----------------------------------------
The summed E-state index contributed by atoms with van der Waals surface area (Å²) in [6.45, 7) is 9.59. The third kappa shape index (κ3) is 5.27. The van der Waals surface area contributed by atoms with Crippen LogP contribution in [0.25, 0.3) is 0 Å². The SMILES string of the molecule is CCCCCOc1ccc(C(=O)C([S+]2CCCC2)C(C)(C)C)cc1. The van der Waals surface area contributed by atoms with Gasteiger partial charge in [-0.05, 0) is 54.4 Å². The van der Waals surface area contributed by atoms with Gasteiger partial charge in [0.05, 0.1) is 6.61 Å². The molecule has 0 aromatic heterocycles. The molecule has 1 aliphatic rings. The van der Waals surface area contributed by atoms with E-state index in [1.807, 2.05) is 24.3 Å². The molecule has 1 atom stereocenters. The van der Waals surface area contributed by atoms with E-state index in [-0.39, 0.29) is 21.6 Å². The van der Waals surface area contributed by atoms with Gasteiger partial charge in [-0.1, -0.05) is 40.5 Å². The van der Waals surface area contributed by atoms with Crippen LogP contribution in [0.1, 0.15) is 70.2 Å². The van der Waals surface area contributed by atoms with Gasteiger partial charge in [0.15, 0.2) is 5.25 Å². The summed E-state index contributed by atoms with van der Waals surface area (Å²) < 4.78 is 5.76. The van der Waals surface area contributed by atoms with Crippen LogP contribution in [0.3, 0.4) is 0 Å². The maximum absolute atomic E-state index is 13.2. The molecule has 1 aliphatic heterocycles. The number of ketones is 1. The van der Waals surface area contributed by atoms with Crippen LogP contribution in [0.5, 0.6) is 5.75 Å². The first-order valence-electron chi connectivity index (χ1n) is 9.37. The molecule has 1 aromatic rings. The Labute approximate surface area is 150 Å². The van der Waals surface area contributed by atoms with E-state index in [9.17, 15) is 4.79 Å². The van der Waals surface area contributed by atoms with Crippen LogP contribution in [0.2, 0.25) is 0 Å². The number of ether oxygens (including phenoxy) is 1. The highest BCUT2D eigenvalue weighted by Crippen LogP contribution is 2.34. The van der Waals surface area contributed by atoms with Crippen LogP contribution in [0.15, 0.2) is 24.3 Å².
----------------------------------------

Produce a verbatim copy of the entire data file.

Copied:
The summed E-state index contributed by atoms with van der Waals surface area (Å²) in [6.45, 7) is 9.59. The third kappa shape index (κ3) is 5.27. The van der Waals surface area contributed by atoms with Crippen LogP contribution in [0.25, 0.3) is 0 Å². The SMILES string of the molecule is CCCCCOc1ccc(C(=O)C([S+]2CCCC2)C(C)(C)C)cc1. The van der Waals surface area contributed by atoms with Gasteiger partial charge in [-0.05, 0) is 54.4 Å². The van der Waals surface area contributed by atoms with Gasteiger partial charge in [0.05, 0.1) is 6.61 Å². The molecule has 0 aromatic heterocycles. The molecule has 1 aliphatic rings. The van der Waals surface area contributed by atoms with E-state index in [1.807, 2.05) is 24.3 Å². The molecule has 1 atom stereocenters. The van der Waals surface area contributed by atoms with E-state index in [-0.39, 0.29) is 21.6 Å². The van der Waals surface area contributed by atoms with Gasteiger partial charge in [-0.1, -0.05) is 40.5 Å². The van der Waals surface area contributed by atoms with Crippen LogP contribution in [0.1, 0.15) is 70.2 Å². The van der Waals surface area contributed by atoms with Gasteiger partial charge in [0.15, 0.2) is 5.25 Å². The summed E-state index contributed by atoms with van der Waals surface area (Å²) < 4.78 is 5.76. The van der Waals surface area contributed by atoms with Crippen LogP contribution in [0.3, 0.4) is 0 Å². The maximum absolute atomic E-state index is 13.2. The molecule has 1 aliphatic heterocycles. The number of ketones is 1. The van der Waals surface area contributed by atoms with Crippen LogP contribution in [0.5, 0.6) is 5.75 Å². The first-order valence-electron chi connectivity index (χ1n) is 9.37. The molecule has 1 aromatic rings. The Labute approximate surface area is 150 Å². The van der Waals surface area contributed by atoms with E-state index in [9.17, 15) is 4.79 Å². The van der Waals surface area contributed by atoms with Crippen LogP contribution in [0.2, 0.25) is 0 Å². The number of ether oxygens (including phenoxy) is 1. The highest BCUT2D eigenvalue weighted by Crippen LogP contribution is 2.34. The van der Waals surface area contributed by atoms with Crippen LogP contribution in [0.15, 0.2) is 24.3 Å².